On March 30, 1989, NLS members Dan Fox, Dave Birrell and myself had the pleasure of attending the dinner meeting of the Calgary Air Crew / YOW Association. We were there primarily to see if their members would be interested in sponsoring audio recorders for our present museum displays. Later when the meeting was over, we left slightly overwhelmed after being in the company of men whose experiences would make the best of fiction pale by comparison. These are the men who overcame the tyranny of the Third Reich so that we might be free. Although they would deny it to a man, they are of the same mold as Robert H. Gray, Ian Bazalgette and others, who are the recognized heroes of that past historic record.
During lunch your editor sat next to a man who had been a POW for five years! He had gone to England prior to the war and joined the RAF where he trained to be a fighter pilot. Just after the fall of France to the Nazis, he found himself piloting, not a fighter plane, but a twin engined Blenheim bomber. With just four and a half hours flight time in this aircraft type, he was sent on an operation to find and bomb the many small airfields that the Germans were building in France. On this, his first sortie, he and his crew found such a target, bombing it without being shot at, until he was climbing out of a dive and into wallowing, more or less level flight. A forced landing was made when it was decided that return to England was impossible. He and his crew all walked away from the crash landing and spent the next five years as prisoners of war.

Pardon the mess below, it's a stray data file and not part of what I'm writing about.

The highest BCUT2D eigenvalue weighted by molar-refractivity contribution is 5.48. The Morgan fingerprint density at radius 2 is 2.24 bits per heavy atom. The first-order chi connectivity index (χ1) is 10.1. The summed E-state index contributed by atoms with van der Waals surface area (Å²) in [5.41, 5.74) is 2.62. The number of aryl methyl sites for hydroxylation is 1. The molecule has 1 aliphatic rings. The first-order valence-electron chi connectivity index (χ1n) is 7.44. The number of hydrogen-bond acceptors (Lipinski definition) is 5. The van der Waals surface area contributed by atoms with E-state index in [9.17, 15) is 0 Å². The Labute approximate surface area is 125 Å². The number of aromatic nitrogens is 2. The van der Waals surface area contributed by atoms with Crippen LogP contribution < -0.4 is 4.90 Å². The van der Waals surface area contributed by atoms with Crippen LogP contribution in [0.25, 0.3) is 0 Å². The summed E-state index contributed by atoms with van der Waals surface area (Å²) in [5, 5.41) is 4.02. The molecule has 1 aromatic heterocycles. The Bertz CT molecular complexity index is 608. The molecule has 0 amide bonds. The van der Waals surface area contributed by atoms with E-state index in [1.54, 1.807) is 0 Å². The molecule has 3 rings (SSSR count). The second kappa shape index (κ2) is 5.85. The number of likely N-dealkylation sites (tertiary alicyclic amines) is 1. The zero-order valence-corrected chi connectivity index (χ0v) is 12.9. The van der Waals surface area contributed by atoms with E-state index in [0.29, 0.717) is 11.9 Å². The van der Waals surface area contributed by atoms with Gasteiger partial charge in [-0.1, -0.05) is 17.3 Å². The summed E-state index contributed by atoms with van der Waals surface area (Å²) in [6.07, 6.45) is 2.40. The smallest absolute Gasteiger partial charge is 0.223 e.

I'm sure that all of this group could relate a similar story.
A guest also related his experience of being shot down over France. He had escaped capture and found the French Underground which helped him across France and into Spain. After being interned there a few months (they didn't believe he was a Canadian) he was taken to Gibraltar and then to England.
We left the meeting confident that our goal of an air museum of the memorabilia of WWII and the BCATP is indeed worthwhile. Our recent dedication fo the Lanc to Ian Bazalgette and all those who participated in the WWII aviation effort is most fitting.